We may be seeing the first wave of ramifications for Microsoft's (NASDAQ:MSFT) decision to invest in the planned privatization of Dell (NASDAQ: DELL).

ReadWrite, The Verge, and other tech blogs are reporting that Hewlett-Packard (NYSE:HPQ) is ready to throw its weight behind Google's (NASDAQ:GOOGL) Android as its operating system of choice for a new line of mobile devices.

The Android love will start with a high-end tablet. That makes sense, but the sources also say that HP is exploring putting out Android-fueled smartphones.

One can argue that this has nothing to do with Microsoft committing to $2 billion in the roughly $24 billion deal to buy out a meandering Dell. However, since so many people have argued that Microsoft was making this investment to have a say in keeping Dell from embracing Android -- and Microsoft is already paying billions to Nokia to support Windows Phone as its mobile operating system of choice -- could this be HP's way of lashing out for not winning Mr. Softy's billions?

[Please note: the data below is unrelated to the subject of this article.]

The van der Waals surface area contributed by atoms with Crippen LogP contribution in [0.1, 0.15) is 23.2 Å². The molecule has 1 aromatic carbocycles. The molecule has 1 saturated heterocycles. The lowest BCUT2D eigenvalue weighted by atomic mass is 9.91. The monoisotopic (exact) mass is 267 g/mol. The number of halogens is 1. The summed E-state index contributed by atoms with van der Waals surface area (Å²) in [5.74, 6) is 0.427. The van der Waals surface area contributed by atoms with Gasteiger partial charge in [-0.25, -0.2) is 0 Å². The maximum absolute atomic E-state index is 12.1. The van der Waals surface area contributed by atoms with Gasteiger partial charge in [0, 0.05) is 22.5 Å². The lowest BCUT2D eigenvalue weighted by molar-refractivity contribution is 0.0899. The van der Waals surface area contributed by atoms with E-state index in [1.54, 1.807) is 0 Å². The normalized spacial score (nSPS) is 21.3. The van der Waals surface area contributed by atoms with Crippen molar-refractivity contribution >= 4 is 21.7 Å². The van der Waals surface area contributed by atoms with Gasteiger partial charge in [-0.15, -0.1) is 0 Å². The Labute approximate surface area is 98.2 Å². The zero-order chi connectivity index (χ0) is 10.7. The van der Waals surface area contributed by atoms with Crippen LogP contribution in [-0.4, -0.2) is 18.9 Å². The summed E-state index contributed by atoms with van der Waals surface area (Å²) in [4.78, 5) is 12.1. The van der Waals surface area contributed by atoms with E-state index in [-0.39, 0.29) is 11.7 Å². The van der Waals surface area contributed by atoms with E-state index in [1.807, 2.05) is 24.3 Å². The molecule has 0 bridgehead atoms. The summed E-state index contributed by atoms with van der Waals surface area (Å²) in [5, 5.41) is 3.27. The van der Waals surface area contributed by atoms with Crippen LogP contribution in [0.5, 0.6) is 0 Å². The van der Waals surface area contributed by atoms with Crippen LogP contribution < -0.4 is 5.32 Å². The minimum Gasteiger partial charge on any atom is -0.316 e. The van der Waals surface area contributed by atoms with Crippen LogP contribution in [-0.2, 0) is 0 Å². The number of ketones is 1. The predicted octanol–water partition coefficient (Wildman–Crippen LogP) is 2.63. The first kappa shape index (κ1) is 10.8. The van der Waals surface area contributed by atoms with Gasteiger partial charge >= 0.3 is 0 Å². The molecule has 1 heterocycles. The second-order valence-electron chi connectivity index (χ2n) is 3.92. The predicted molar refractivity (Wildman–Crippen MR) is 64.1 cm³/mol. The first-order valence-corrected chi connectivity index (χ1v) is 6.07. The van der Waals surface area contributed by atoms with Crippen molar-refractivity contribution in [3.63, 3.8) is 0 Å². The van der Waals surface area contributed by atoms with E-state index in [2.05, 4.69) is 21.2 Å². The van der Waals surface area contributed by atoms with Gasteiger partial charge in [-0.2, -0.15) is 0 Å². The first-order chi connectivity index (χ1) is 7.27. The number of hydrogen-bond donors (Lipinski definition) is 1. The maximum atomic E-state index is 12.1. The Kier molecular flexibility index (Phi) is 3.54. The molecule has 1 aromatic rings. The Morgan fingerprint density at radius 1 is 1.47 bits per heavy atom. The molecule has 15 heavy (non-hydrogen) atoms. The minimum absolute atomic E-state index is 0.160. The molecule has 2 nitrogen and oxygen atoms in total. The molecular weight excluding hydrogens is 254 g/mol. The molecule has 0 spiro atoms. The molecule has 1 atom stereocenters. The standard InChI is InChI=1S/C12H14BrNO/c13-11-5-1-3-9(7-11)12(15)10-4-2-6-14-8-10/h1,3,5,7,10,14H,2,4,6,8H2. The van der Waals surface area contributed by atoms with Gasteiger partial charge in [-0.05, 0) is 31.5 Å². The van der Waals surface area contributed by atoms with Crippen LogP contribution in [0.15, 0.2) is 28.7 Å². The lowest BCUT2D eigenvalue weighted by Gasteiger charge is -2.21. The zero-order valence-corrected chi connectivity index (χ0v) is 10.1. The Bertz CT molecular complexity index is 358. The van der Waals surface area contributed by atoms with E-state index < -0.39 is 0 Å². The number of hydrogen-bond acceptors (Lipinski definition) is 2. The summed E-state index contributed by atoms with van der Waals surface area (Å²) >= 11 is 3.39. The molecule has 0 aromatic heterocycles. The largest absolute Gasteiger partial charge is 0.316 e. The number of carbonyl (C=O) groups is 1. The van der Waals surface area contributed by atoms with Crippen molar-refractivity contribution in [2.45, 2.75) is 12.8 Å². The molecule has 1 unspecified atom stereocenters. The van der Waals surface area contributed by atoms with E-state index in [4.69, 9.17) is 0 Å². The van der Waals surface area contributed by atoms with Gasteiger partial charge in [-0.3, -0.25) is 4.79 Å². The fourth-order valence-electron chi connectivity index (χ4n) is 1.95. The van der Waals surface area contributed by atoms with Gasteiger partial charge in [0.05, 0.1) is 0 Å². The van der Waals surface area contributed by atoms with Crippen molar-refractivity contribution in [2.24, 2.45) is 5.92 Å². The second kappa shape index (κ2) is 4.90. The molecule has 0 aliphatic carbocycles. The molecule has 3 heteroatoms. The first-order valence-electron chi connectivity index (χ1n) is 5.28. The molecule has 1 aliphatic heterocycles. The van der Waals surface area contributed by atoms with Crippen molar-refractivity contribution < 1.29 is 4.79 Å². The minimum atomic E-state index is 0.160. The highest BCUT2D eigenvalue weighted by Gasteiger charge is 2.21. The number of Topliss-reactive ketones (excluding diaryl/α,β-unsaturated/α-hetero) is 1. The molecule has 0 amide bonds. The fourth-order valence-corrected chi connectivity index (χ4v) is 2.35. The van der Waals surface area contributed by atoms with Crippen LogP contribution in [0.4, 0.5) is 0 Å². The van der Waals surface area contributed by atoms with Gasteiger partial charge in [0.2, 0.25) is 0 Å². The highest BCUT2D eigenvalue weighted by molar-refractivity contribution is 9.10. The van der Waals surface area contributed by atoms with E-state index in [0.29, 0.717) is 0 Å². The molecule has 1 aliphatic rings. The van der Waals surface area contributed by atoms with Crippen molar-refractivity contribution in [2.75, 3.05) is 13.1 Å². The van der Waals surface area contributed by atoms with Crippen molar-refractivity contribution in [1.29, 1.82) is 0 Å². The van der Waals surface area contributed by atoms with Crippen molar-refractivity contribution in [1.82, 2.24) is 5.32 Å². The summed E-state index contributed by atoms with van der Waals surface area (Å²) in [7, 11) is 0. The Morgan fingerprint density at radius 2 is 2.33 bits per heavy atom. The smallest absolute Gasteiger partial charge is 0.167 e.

It's still a smart move on HP's behalf. HP has thrown Android a few bones in recent years, but it was held back as it tried to make webOS work after its $1 billion acquisition of Palm.

However, as computing devices embrace Android while traditional Windows-powered PCs wane in popularity, the only real question here is why HP didn't throw more support behind the open-source Android juggernaut sooner.

HP is struggling, and investors will get a glimpse of that when the world's largest PC supplier reports next week. Analysts see revenue and earnings sliding 8% and 23%, respectively. Making another run at mobile devices won't make HP the next Samsung, but it will provide welcome diversification if Microsoft's market dominance continues to fade.